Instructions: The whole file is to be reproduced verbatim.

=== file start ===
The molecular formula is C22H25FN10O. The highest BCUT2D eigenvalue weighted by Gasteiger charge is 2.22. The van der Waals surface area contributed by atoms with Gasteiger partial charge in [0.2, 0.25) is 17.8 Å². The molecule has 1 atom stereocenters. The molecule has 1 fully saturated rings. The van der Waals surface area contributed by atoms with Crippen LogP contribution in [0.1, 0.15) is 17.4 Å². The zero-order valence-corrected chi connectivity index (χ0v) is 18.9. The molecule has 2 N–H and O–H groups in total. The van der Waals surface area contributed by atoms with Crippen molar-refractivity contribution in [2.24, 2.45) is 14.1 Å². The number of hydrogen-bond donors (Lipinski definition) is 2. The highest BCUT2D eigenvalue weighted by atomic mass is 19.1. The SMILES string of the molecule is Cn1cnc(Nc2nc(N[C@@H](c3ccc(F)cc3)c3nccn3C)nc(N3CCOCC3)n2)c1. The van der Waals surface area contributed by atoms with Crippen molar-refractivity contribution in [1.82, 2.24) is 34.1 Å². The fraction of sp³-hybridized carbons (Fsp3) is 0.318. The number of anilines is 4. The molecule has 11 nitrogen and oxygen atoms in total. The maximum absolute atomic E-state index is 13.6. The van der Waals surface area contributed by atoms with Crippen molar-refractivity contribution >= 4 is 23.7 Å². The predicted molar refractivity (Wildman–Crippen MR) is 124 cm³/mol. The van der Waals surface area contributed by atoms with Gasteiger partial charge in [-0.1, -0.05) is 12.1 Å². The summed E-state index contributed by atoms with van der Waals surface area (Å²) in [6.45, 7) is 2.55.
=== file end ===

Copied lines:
The molecular formula is C22H25FN10O. The highest BCUT2D eigenvalue weighted by Gasteiger charge is 2.22. The van der Waals surface area contributed by atoms with Gasteiger partial charge in [0.2, 0.25) is 17.8 Å². The molecule has 1 atom stereocenters. The molecule has 1 fully saturated rings. The van der Waals surface area contributed by atoms with Crippen LogP contribution in [0.1, 0.15) is 17.4 Å². The zero-order valence-corrected chi connectivity index (χ0v) is 18.9. The molecule has 2 N–H and O–H groups in total. The van der Waals surface area contributed by atoms with Crippen molar-refractivity contribution in [2.24, 2.45) is 14.1 Å². The number of hydrogen-bond donors (Lipinski definition) is 2. The highest BCUT2D eigenvalue weighted by atomic mass is 19.1. The SMILES string of the molecule is Cn1cnc(Nc2nc(N[C@@H](c3ccc(F)cc3)c3nccn3C)nc(N3CCOCC3)n2)c1. The van der Waals surface area contributed by atoms with Crippen molar-refractivity contribution in [1.82, 2.24) is 34.1 Å². The fraction of sp³-hybridized carbons (Fsp3) is 0.318. The number of anilines is 4. The molecule has 11 nitrogen and oxygen atoms in total. The maximum absolute atomic E-state index is 13.6. The van der Waals surface area contributed by atoms with Crippen molar-refractivity contribution >= 4 is 23.7 Å². The predicted molar refractivity (Wildman–Crippen MR) is 124 cm³/mol. The van der Waals surface area contributed by atoms with Gasteiger partial charge in [-0.1, -0.05) is 12.1 Å². The summed E-state index contributed by atoms with van der Waals surface area (Å²) in [6.45, 7) is 2.55.